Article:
• The Pregnancy Discrimination Act12 requires businesses with 15 or more employees to cover expenses for pregnancy and medical conditions
related to pregnancy on the same basis as coverage for other medical conditions.
• The Newborns’ and Mothers’ Health Protection Act of 1996 requires that employer-sponsored health coverage that includes hospital stays in connection with childbirth must cover a minimum length of stay for mothers and newborns following delivery. For vaginal deliveries, the coverage provided cannot restrict hospital stays to less than 48 hours; for caesarean births, the coverage provided cannot restrict hospital stays to less than 96 hours.

I know this is for employer sponsored insurance plans, but it seem clear that the Feds are not restricting insurance carriers from offering non-maternity health insurance policies.

Art, you advocating shooting people?:sick:Is that covered by that insurance?

bbcamp 06-22-2009 03:34 PM

Quote:

Originally Posted by Art
They set the rules within your state, and - most importantly - they prevent you from shopping across your state lines. You want competition? Start here.

Art, aside from satisfying your bloodlust (:D), what good would that accomplish? Each insurance company doing business in a state must abide by that state's rules. If not, they would fall under federal jurisdiction under interstate commerce laws.

java 06-22-2009 05:26 PM

Quote:

A Canadian once asked me, "why do Americans have a government when they don't want them involved in anything, and most of all, they don't trust them?"

So guys, answer me that please.
Mostly to collect taxes, maintain a military, and keep the Canadians on their side of the border.

-----------------------------------------------------------------------------
Heath care in this country is not the problem. The care is great. The ever rising cost is the problem. A large majority of that cost is thanks to our govt. So how about the govt. just finish screwing up what is already on their plate and then when we see how we are doing as a nation after everything is fixed we worry about health care?

Everything with Obama is rush rush. Gotta do it today, right now. That's all by design.

LGB 06-22-2009 05:40 PM

Rodger, I'm sure there is an insurance company out there that will insure you for the right price. It's a matter of if you are willing to pay it or not. And no I didn't read the whole thread with every body doing the same old bickering back and forth.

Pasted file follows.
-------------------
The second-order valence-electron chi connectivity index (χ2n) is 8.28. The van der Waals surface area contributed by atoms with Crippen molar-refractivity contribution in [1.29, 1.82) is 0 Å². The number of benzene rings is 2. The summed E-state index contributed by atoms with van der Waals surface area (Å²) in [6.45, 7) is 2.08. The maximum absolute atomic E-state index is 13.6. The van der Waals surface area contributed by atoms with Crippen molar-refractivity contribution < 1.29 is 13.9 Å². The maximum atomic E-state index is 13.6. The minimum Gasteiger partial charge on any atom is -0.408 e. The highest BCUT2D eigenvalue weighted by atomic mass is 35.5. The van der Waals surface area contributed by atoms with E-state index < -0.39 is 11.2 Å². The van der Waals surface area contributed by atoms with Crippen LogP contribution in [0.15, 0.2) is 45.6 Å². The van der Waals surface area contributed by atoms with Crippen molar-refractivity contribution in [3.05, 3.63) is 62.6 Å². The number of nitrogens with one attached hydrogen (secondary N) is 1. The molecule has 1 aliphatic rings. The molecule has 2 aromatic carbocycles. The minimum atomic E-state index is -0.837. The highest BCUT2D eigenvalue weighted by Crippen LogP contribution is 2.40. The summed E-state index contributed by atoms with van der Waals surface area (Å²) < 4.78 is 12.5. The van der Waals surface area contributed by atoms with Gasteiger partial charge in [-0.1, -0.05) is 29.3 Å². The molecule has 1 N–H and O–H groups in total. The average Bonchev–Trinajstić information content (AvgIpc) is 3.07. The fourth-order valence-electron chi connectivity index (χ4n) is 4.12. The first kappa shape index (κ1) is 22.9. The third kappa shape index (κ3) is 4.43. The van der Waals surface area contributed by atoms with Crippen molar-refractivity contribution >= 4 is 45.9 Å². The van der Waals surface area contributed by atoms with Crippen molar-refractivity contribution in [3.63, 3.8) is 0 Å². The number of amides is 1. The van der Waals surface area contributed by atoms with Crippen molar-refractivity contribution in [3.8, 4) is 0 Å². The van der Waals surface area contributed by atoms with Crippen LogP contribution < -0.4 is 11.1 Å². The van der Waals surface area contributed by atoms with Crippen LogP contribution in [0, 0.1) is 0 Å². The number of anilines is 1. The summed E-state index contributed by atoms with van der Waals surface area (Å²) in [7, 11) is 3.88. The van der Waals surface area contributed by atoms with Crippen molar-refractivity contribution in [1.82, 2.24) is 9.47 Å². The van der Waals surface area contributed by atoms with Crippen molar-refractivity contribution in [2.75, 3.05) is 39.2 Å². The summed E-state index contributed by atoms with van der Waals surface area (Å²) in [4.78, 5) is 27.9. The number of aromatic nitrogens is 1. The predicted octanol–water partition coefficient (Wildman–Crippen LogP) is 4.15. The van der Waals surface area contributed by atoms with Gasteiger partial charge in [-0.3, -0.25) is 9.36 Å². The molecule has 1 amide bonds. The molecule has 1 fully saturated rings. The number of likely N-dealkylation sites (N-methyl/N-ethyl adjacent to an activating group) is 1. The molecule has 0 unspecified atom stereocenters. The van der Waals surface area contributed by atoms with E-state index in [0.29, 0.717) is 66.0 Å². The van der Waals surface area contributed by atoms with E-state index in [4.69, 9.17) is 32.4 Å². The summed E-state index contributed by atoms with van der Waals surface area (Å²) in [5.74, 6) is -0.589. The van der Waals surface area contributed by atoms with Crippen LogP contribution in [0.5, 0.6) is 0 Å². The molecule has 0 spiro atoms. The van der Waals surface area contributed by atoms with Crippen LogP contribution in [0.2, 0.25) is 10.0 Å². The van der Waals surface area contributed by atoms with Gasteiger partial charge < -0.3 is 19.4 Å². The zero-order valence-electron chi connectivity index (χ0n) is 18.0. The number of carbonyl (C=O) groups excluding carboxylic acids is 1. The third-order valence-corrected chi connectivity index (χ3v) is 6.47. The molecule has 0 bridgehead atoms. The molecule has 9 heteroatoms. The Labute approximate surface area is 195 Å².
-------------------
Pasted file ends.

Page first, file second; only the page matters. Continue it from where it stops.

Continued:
sandbagger 06-22-2009 08:43 PM

Bob, methinks you missed the point. I heard over the weekend there are something like 1300 insurance plans sold in the US. But your state insurance czar decides which subset of those 1300 that you can buy in Tennessee, and which ones I can buy in AZ, and which ones the folks in Texas can buy. And that person determines things like whether you are forced to pay for maternity coverage you don't want.

So to Leon's point - Roger is forced to pay a rate dictated by the choices in his state. :mad:

Simple question - if I find a plan I like that's sold in Texas, why can't I buy it? :shrug:

jgleason 06-22-2009 09:15 PM

Quote:

Originally Posted by sandbagger
Simple question - if I find a plan I like that's sold in Texas, why can't I buy it?

Yup. It should be simple but governments have a way of making life more difficult. :bang:

NH insurance laws mandate maternity coverage in health insurance policies in the state. Not only that but here are the other items in NH that are mandated, meaning I can't purchase a health insurance policy without these included: (I've bolded the items I would opt out of if I could)

# Alcoholism
# Birthing Centers/Midwives
# Bone Marrow Transplants
# Breast Reconstruction
# Clinical Trials
# Contraceptives
# Dental Anesthesia
# Diabetic Supplies
# Drug Abuse Treatment
# Early Intervention Services
# Emergency Services
# Hair Prostheses
# Mammogram
# Maternity
# Maternity Stay
# Mental Health General
# Mental Health Parity
# Off-Label Drug Use
# Orthotics/Prosthetics
# PKU/Formula




The vast majority of group health plans provide coverage for maternity care, including prenatal care. This is due in large part to the Pregnancy Discrimination Act of 1978 (PDA), an amendment to Title VII of the 1964 Civil Rights Act, that prohibits discrimination based on gender, pregnancy, childbirth, or pregnancy-related conditions. The PDA requires health plans sponsored by employers with 15 or more employees to cover pregnancy, childbirth, and pregnancy-related conditions in the same way as other temporarily disabling conditions. Though the PDA is not a mandated benefit law, per se, it has the effect of promoting maternity coverage under most employer sponsored health plans. Enactment of the Health Insurance Portability and Accountability Act of 1996 (HIPAA) effectively broadened the reach of the PDA. HIPAA requires all health insurance policies for small employer groups (defined as firms with 2 to 50 employees) to be sold on a guaranteed issue basis. This means small employers not subject to the PDA nonetheless have the opportunity to buy policies with maternity benefits sold to larger employers.